A Quick Recap
In just about a month, I will have been in South America for an entire year. Before leaving on this epic adventure, I remember sitting with Ami and watching the quoted movie above. It's a really great movie about 'El Che' and his motorcycle trip around South America. He and his friend traveled around South America, the tagline of the movie "Let the world change you... and you can change the world." 'El Che' later became a revolutionary leader helping to free a number of South American Countries. When I left I was hoping for a similar type of experience. I left the US, put my loans on hold for a year and sought to find myself while in South America. I think I have seen a lot of things and a lot that I've learned. I've also improved my Spanish immensely, although I've been told that I speak pretty fluent Spanish it's been equated to speaking Spanish like Tarzan speaks English.
As I have been down in South America (Trinidad and Tobago, Venezuela, Brazil, and Peru) I've had both really great experiences and difficult experiences. I've seen some of the most beautiful places that I've seen anywhere else in the world, but I've also seen some horrible destruction of the environment that we all love and need. I've meet some of the most friendly and hospitable people but it has been contrasted with some people on the opposite end of the spectrum. I've seen abject poverty. I've seen fighting, been robbed (4 times), been asked to give a bribe to public officals, and other social problems. Even with all of this I still absolutely love it here in South America and am in love with the people and culture here.
During the last nine months, I have been living and working in Cusco Peru. I've been working at the National University (UNSAAC) teaching English. I spent some time volunteering at a NGO and had desired to find a job doing social work. As it has grown closer to the time to return to the US, I have stopped looking for a job doing social work because of my feeling that my Spanish is not sufficient to practice my trade here. So I have limited myself to just working at the University.
For the first couple of months I was working at the University, I didn't have a contract. But for the last seven months or so, I have been working under a contract given by the University. Although, I haven't had a work visa during my time here I felt that it was not necessary. It is very common for foreign teachers to teach at the various language center without work visas (In Cusco, due to all the tourism, there are lots of English language schools). I do believe that it is kind of illegal to work without a work visa, but when I read the law it seemed to be permissible depending on the agents discretion. Furthermore, every month the University pays taxes to SUNAT under the description of foreigner workers. I actually have been paying more taxes then is normal for a Peruvian worker. The normal tax rate is 15%, but I've been paying 25%. With all of this, I felt safe not applying for a work visa. To obtain a work visa (I believe with all the fees and process) it would cost somewhere between $300-$400 (about my monthly income). It would also take several months to complete the process and require the University give me a yearlong contract (which they generally only give 6 month contracts). So I decided not to pursue that avenue.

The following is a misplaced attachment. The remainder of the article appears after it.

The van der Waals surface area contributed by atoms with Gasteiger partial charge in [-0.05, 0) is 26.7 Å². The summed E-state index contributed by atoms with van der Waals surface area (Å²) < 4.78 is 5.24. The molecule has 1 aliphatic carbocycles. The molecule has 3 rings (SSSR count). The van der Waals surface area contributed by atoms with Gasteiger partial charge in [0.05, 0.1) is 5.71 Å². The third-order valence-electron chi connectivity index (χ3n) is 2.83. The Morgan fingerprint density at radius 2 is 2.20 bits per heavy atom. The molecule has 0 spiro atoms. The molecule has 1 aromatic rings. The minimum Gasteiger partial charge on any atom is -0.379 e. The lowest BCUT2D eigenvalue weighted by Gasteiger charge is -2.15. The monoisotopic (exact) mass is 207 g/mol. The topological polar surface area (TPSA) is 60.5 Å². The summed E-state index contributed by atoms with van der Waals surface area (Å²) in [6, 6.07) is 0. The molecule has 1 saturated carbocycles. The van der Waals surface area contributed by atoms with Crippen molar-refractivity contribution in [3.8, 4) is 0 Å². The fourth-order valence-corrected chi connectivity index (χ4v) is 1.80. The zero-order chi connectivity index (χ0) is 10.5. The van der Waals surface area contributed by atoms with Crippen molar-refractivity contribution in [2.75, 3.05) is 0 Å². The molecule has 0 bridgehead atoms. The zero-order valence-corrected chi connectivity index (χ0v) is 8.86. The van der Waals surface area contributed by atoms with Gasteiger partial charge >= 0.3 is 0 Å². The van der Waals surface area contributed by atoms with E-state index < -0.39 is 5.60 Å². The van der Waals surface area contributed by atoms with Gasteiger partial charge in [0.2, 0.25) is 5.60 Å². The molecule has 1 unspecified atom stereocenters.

On the previous Friday (08/06/10) the immigration police came to the University looking for teachers without work visa. Two of my colleagues were taken from their classes. While I was not found at the University, they had my name and gave me an announcement of a meeting with the immigration police. It was originally scheduled for Saturday, but when I went in on Saturday they rescheduled for Monday. Monday they rescheduled for Wednesday so I continued to work. On Wednesday I again went in and was finally questioned and asked to sign some documents. Currently I'm under custody of my friend and am not allowed to either leave the city or work until the end of the investigation. The charges are not criminal, they are only administrative (meaning that I can't go to jail or be deported)... they can only give me a fine and or tell me that I need to leave the country prior to the expiration of my visa.
It has been a very interesting experience so far. They told me that the investigation can take from two or three weeks to two months. (although I am a bit worried that could mean more then two months). My plan is to return to the US when the investigation is finished. I am hoping that the investigation does not take too long. If I'm allowed to leave the country by the beginning of September I should be financially able to handle everything (depending on how grave the possible fine will be). But if I do have to say in Cusco for a couple of months, I will have some difficulties financially. I currently have money to purchase a plane ticket back home, but I have been living off of the money that I earn at the University to survive daily. To make matters a little worse, due to one of the times I was robbed, I no longer have my debit card or access to my bank account. I have been waiting for the last month to receive my new debit card... but I'm not sure if it is coming and I might have to order it again.
It is possible that due to these circumstance, I might ask sometime in the future if you, my friends, would be willing to offer me a slight amount of financial support. I have another meeting on Monday with the police and it is possible that things will be resolved by then but I'm not sure. As of right now, I'm am perfectly fine... so don't worry. I just wanted to let you guy's all know what is happening in my life. I'll keep everybody posted about what is happening down here.